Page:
Honoring Dr. King’s Work on MLK Day

By Andrew Szalay, Habitat executive director

While schools will be out and many businesses will be closed on Martin Luther King Jr. Day, Lancaster Lebanon Habitat for Humanity will be open. We will be open for two reasons: One, Habitat for Humanity was created from the social change that happened around and as a result of the Civil Rights Movement of the 1960s and 1970s. Two, we can think of no better way to honor the memory of Dr. King than to go to work and put our love into action. 

While we all know Martin Luther King Jr.’s role as a leader of the Civil Rights Movement, and that he advocated for putting into practice an important value statement of America’s Declaration of Independence “…that all men are created equal…,” he also worked tirelessly to reshape housing. One of the essential elements of his campaign was his belief that everyone should be allowed to live where they wanted to reside. He argued against the segregation of neighborhoods by unfair practices. Back then, home sellers and landlords were permitted to turn down buyers and renters on the basis of their race, religion and national origin. 

In fact, only four days after he was assassinated, the U.S. Congress, to honor Dr. King’s work and create another lasting legacy, advanced legislation to allow anyone the freedom to live wherever they choose. The landmark Fair Housing Act of 1968 prohibited people from discriminating on the basis of race, religion and national origin. (Since then, the law’s coverage was expanded in 1974 to include gender, and was broadened again in 1988 to protect people with disabilities and families with children.) 

At the same time Martin Luther King Jr. was a leader in the Civil Rights Movement, those men and women that would establish Habitat for Humanity were also working to create equity and tolerance in different ways. Clarence Jordan established a biracial, intentional community in Americus, Georgia called Koinonia Farm, in an attempt to be a model community despite great racial tension. (In fact, the farm still exists today.)

Jordan and the farm’s other residents often faced hostility from Koinonia’s neighbors. Jordan and King corresponded briefly in the 1950s. Dr. King wrote Jordan: “I hope that you will gain some consolation from the fact that in your struggle for freedom and a true Christian community you have cosmic companionship. God grant that this tragic midnight of man’s inhumanity to man will soon pass and the bright daybreak of freedom and brotherhood will come into being.”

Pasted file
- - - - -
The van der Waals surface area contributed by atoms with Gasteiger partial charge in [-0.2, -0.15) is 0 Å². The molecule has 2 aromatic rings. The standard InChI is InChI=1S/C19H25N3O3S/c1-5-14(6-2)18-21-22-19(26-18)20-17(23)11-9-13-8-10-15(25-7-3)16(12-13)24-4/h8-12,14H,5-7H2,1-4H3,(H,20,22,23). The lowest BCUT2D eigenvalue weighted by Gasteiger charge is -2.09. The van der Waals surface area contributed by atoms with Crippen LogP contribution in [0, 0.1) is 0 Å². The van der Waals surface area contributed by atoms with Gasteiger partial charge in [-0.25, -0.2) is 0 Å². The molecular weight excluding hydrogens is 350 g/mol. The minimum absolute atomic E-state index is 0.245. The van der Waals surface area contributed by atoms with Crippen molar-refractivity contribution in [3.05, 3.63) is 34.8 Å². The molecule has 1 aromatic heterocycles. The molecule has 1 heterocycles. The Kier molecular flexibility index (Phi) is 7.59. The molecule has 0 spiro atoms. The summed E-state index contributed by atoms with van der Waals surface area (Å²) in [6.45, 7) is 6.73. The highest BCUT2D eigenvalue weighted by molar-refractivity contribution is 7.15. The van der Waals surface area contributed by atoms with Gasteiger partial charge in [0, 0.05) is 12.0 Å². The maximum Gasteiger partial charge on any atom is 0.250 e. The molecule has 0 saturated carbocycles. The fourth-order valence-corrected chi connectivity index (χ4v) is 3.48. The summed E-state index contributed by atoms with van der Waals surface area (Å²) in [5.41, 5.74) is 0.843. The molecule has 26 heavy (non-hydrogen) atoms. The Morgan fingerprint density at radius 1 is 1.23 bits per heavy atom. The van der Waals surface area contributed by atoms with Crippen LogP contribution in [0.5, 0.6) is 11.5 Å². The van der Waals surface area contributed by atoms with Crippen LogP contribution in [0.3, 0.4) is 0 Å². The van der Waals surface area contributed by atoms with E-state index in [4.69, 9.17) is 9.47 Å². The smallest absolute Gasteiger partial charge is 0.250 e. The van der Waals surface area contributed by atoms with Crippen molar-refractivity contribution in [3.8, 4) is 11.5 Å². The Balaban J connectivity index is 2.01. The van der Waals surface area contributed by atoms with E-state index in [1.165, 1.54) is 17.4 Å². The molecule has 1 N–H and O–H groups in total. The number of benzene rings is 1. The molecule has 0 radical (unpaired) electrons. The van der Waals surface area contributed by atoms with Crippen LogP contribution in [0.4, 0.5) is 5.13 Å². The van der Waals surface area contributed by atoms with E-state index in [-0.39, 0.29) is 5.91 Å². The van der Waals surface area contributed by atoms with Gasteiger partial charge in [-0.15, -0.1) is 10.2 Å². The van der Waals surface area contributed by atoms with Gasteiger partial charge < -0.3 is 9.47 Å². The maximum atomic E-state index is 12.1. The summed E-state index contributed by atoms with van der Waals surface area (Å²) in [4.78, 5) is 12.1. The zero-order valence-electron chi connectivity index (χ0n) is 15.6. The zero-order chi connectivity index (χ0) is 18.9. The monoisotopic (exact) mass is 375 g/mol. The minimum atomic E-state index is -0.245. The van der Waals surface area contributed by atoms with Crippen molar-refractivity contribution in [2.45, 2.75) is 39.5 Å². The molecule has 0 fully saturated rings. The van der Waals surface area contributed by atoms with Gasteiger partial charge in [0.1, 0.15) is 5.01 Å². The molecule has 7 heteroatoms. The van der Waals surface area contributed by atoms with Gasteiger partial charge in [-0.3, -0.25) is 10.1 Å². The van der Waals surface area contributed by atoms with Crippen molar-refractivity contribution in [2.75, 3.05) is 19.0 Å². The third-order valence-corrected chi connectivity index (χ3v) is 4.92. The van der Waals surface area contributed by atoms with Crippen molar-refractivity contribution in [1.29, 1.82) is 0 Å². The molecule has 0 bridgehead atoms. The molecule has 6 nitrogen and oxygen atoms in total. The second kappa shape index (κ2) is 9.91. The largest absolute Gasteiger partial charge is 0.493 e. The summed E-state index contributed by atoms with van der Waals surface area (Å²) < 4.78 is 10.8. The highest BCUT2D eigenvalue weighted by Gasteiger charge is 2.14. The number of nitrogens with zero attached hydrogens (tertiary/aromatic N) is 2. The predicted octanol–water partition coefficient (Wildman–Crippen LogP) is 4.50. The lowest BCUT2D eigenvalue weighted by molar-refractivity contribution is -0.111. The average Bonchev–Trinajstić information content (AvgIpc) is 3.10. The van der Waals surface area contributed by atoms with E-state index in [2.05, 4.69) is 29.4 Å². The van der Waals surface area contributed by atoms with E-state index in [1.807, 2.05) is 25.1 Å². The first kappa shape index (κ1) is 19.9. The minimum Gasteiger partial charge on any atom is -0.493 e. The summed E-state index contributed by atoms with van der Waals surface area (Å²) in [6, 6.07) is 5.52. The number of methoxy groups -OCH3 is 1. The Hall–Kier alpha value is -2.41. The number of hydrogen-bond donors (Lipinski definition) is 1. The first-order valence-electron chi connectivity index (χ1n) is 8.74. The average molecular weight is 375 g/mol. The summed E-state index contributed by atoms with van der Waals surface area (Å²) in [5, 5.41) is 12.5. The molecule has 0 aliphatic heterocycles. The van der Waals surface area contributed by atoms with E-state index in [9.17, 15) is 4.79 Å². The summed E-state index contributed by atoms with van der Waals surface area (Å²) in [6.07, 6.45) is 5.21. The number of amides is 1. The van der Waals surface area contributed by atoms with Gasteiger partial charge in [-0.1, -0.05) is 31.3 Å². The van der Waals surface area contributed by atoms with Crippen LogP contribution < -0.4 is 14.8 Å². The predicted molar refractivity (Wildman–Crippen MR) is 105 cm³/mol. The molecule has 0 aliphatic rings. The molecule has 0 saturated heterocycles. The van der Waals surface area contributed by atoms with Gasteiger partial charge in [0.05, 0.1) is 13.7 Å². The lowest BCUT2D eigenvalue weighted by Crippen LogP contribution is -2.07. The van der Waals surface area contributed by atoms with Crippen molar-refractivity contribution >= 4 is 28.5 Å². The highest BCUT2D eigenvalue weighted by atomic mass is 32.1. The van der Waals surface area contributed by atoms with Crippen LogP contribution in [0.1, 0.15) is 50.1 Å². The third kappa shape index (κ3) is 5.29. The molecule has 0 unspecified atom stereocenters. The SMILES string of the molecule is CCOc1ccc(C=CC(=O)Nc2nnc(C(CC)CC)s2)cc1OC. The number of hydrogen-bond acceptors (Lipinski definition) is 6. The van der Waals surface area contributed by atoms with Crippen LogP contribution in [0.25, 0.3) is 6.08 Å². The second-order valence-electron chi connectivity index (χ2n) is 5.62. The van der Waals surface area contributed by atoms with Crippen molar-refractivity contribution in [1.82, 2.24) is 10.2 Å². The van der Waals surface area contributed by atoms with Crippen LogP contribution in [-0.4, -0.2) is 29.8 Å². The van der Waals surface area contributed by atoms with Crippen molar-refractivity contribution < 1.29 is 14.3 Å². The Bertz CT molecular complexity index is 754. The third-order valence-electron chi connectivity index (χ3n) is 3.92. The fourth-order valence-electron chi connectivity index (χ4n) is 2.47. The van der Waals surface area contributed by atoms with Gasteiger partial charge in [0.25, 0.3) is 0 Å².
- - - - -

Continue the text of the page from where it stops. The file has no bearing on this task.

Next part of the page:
Millard Fuller, who would become the founder of Habitat for Humanity, was passing through the area with his wife Linda and stopped at Koinonia to visit a friend. Millard Fuller had left his law practice and was looking for ways to be philanthropic with his time and money. The Fullers spoke with Jordan about Koinonia and many other matters, which led to their several-month stay at the farm and a long-term relationship with Jordan. 

In October 1968, Millard Fuller wrote a letter to Jordan laying out the framework for a “Fund for Humanity.” Fuller’s idea would help to bring people of all different backgrounds together to work on projects and lift families from the cycle of poverty. It would become Habitat for Humanity, which brings volunteers from different neighborhood to work side-by-side with people created just like them, and reinforce our human dignity, God given equality, and support equity. 

Whether you will be at your desk, at home, or spending your day elsewhere, please enjoy the holiday. We will enjoy it too. It’s why we go to work at Habitat throughout the year. 

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